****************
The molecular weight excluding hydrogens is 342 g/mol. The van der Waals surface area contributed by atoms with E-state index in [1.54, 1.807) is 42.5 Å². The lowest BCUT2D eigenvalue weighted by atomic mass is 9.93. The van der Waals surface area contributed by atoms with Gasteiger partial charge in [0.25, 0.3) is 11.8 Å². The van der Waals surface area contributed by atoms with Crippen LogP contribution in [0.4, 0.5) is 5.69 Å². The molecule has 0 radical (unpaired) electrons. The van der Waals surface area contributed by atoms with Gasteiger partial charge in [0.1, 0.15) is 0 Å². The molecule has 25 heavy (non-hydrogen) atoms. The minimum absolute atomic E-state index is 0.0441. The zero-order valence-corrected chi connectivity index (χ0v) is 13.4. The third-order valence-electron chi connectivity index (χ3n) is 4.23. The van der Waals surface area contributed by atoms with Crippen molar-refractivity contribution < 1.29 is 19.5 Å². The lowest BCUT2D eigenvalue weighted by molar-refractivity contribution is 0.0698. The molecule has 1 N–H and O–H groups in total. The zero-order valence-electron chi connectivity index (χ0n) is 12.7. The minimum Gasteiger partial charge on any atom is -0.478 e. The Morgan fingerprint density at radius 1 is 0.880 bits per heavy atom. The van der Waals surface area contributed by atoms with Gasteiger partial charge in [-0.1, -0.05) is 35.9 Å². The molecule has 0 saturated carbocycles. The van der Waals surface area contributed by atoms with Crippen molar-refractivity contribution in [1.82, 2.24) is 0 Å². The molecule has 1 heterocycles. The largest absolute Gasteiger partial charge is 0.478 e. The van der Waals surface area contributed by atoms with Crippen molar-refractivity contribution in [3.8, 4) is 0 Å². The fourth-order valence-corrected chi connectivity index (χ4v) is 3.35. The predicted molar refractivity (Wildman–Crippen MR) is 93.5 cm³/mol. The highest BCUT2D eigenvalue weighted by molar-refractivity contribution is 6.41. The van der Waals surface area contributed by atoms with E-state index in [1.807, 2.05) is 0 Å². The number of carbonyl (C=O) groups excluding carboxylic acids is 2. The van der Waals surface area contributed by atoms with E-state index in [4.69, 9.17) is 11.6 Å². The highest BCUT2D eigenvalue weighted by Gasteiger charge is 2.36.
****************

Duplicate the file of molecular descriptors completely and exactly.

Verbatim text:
The molecular weight excluding hydrogens is 342 g/mol. The van der Waals surface area contributed by atoms with E-state index in [1.54, 1.807) is 42.5 Å². The lowest BCUT2D eigenvalue weighted by atomic mass is 9.93. The van der Waals surface area contributed by atoms with Gasteiger partial charge in [0.25, 0.3) is 11.8 Å². The van der Waals surface area contributed by atoms with Crippen LogP contribution in [0.4, 0.5) is 5.69 Å². The molecule has 0 radical (unpaired) electrons. The van der Waals surface area contributed by atoms with Gasteiger partial charge in [0.1, 0.15) is 0 Å². The molecule has 25 heavy (non-hydrogen) atoms. The minimum absolute atomic E-state index is 0.0441. The zero-order valence-corrected chi connectivity index (χ0v) is 13.4. The third-order valence-electron chi connectivity index (χ3n) is 4.23. The van der Waals surface area contributed by atoms with Crippen molar-refractivity contribution < 1.29 is 19.5 Å². The lowest BCUT2D eigenvalue weighted by molar-refractivity contribution is 0.0698. The molecule has 1 N–H and O–H groups in total. The zero-order valence-electron chi connectivity index (χ0n) is 12.7. The minimum Gasteiger partial charge on any atom is -0.478 e. The Morgan fingerprint density at radius 1 is 0.880 bits per heavy atom. The van der Waals surface area contributed by atoms with Gasteiger partial charge in [-0.1, -0.05) is 35.9 Å². The molecule has 0 saturated carbocycles. The van der Waals surface area contributed by atoms with Crippen molar-refractivity contribution in [1.82, 2.24) is 0 Å². The molecule has 1 heterocycles. The largest absolute Gasteiger partial charge is 0.478 e. The van der Waals surface area contributed by atoms with Crippen molar-refractivity contribution in [3.8, 4) is 0 Å². The fourth-order valence-corrected chi connectivity index (χ4v) is 3.35. The predicted molar refractivity (Wildman–Crippen MR) is 93.5 cm³/mol. The highest BCUT2D eigenvalue weighted by molar-refractivity contribution is 6.41. The van der Waals surface area contributed by atoms with E-state index in [1.807, 2.05) is 0 Å². The number of carbonyl (C=O) groups excluding carboxylic acids is 2. The van der Waals surface area contributed by atoms with E-state index in [4.69, 9.17) is 11.6 Å². The highest BCUT2D eigenvalue weighted by Gasteiger charge is 2.36.